Creating a Psychologically Safe Workplace

Apr 15, 2021 | Talent Management & Recognition

In The Fearless Organization, Amy C. Edmondson describes the tremendous benefits of psychological safety. It frees employees to speak their minds, allowing ideas to flow rather than being stifled. People don’t fear being punished or disliked for speaking candidly and openly when they work in an atmosphere of psychological safety. Thus, employees feel comfortable showing up as their full selves, which allows for a more creative, innovative, and productive environment. Here are seven ways to nurture that atmosphere in your organization.

1. Show empathy.

Empathy is a vital skill for every manager to develop, and it plays a central role in fostering psychological safety. It means demonstrating that you understand your employees’ perspectives and showing compassion for them as they navigate challenges. Empathy helps you relate to the people you manage and forge a human connection with them. Further, showing empathy as a leader will encourage employees to also show empathy for one another.

2. Let people know that you’re listening.

When people know that others are listening to them, they’ll feel more supported and encouraged to continue voicing their ideas. In contrast, if their leader or colleagues tune them out, they’ll feel uncomfortable speaking up. Show you’re actively listening through open, attentive body language and eye contact, along with good follow-up questions that show you’re taking their points seriously.

3. Invite honest feedback.

People will not necessarily feel inclined to share their honest thoughts unless you specifically ask for them. Organizational hierarchies can make it difficult to bring an issue to a superior’s attention, even if doing so would benefit the organization. Invite people to share their ideas so you’re not missing out on their valuable feedback and input.

4. Thank people for constructive criticism.

As Edmondson says, sharing gratitude when someone delivers a critique or highlights a problem will make people feel safer about doing so in the future. Even if the news feels tough to hear, say thank you. Your attitude will make all the difference.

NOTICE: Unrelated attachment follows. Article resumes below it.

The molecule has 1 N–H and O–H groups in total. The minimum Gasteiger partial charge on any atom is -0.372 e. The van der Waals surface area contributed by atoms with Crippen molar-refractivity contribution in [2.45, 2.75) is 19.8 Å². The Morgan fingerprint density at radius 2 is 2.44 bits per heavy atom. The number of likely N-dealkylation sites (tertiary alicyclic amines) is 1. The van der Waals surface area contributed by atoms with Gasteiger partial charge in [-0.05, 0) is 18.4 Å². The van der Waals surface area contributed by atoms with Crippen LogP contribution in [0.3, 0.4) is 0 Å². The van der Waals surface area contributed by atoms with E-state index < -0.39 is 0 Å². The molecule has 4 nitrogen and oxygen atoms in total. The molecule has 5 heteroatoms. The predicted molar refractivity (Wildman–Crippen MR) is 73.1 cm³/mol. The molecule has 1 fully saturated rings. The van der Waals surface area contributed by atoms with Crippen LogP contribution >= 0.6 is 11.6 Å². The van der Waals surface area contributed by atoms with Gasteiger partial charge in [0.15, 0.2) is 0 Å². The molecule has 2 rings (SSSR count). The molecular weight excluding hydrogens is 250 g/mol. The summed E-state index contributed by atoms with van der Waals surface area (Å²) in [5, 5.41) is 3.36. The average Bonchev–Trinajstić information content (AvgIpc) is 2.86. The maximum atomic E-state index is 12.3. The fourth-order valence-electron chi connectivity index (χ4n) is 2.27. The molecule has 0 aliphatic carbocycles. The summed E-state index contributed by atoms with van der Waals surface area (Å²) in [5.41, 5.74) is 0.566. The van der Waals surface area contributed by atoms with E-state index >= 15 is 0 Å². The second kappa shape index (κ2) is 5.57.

5. Celebrate failure.

As long as someone gave it their best try, there should be no shame in failure. If an ambitious project failed, congratulate everyone for trying. Strive to help people learn from their failures, focusing on the knowledge and experience they’ve gained through the process.

6. Stay optimistic.

Similarly, rather than focusing on blame when something goes wrong, focus on solutions. Look for opportunities to grow stronger. For instance, if an employee’s performance has plummeted, have a discussion that aims to uncover the reasons why. That way, you can devise a solution to the issues the employee may be experiencing.

7. Be authentic.

Show vulnerability to let people know they don’t have to be perfect to succeed. If an employee is going through a tough time, share stories about how you went through a similar experience in the past. Rather than trying to seem infallible, smart managers today are realizing that showing vulnerability makes them more relatable. It also shows employees that they don’t need to waste energy trying to appear perfect. Instead, they can talk openly about their weaknesses so they can support one another in addressing them. Real strength comes from being genuine and self-aware, not invincible.

Likewise, employees should feel encouraged to bring their full selves to work rather than masking parts of their identity to fit in. Building an inclusive workplace that celebrates differences will help you accomplish that goal.

Ask your team about their level of psychological safety, too. Break this concept down into different questions in a short pulse survey that you send them from time to time, like these:

  • Do you feel safe disagreeing with colleagues in a meeting?
  • Are you able to give your boss constructive feedback if need be?
  • Do you feel encouraged to show up as your full, authentic self at work?

As you take these steps to create a psychologically safe workplace, you’ll find your team acting as a more cohesive unit. Collaboration will soar as you create an environment where everyone feels safe to speak up and stretch their comfort zone!

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